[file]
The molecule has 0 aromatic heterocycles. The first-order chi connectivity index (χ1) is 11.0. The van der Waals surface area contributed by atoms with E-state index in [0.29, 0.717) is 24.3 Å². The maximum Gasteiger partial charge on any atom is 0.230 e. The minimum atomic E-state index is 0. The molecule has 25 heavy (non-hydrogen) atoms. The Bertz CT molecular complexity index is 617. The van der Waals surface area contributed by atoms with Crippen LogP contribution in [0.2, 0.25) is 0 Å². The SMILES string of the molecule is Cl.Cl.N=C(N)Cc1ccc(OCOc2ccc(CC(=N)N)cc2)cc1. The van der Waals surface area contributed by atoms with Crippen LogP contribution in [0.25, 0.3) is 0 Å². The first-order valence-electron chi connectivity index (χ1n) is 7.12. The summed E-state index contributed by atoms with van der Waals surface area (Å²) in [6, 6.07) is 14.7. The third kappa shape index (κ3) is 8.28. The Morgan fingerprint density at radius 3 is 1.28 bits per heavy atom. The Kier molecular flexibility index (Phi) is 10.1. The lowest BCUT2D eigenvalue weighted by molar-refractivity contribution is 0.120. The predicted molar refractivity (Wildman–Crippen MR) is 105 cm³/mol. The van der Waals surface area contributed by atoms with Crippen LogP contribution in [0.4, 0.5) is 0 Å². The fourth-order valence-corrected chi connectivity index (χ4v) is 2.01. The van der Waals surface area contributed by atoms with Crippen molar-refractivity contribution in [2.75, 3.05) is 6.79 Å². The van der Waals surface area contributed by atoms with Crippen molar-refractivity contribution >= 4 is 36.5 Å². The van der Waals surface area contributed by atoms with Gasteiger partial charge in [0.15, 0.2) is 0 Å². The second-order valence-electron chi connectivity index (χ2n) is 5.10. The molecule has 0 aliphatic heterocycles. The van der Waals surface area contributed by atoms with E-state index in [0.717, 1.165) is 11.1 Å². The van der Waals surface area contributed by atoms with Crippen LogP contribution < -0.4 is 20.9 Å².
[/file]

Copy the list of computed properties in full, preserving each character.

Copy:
The molecule has 0 aromatic heterocycles. The first-order chi connectivity index (χ1) is 11.0. The van der Waals surface area contributed by atoms with E-state index in [0.29, 0.717) is 24.3 Å². The maximum Gasteiger partial charge on any atom is 0.230 e. The minimum atomic E-state index is 0. The molecule has 25 heavy (non-hydrogen) atoms. The Bertz CT molecular complexity index is 617. The van der Waals surface area contributed by atoms with Crippen LogP contribution in [0.2, 0.25) is 0 Å². The SMILES string of the molecule is Cl.Cl.N=C(N)Cc1ccc(OCOc2ccc(CC(=N)N)cc2)cc1. The van der Waals surface area contributed by atoms with Crippen LogP contribution in [0.25, 0.3) is 0 Å². The first-order valence-electron chi connectivity index (χ1n) is 7.12. The summed E-state index contributed by atoms with van der Waals surface area (Å²) in [6, 6.07) is 14.7. The third kappa shape index (κ3) is 8.28. The Morgan fingerprint density at radius 3 is 1.28 bits per heavy atom. The Kier molecular flexibility index (Phi) is 10.1. The lowest BCUT2D eigenvalue weighted by molar-refractivity contribution is 0.120. The predicted molar refractivity (Wildman–Crippen MR) is 105 cm³/mol. The van der Waals surface area contributed by atoms with Crippen LogP contribution in [0.4, 0.5) is 0 Å². The fourth-order valence-corrected chi connectivity index (χ4v) is 2.01. The van der Waals surface area contributed by atoms with Crippen molar-refractivity contribution in [2.75, 3.05) is 6.79 Å². The van der Waals surface area contributed by atoms with Crippen molar-refractivity contribution >= 4 is 36.5 Å². The van der Waals surface area contributed by atoms with Gasteiger partial charge in [0.15, 0.2) is 0 Å². The second-order valence-electron chi connectivity index (χ2n) is 5.10. The molecule has 0 aliphatic heterocycles. The van der Waals surface area contributed by atoms with E-state index in [0.717, 1.165) is 11.1 Å². The van der Waals surface area contributed by atoms with Crippen LogP contribution < -0.4 is 20.9 Å².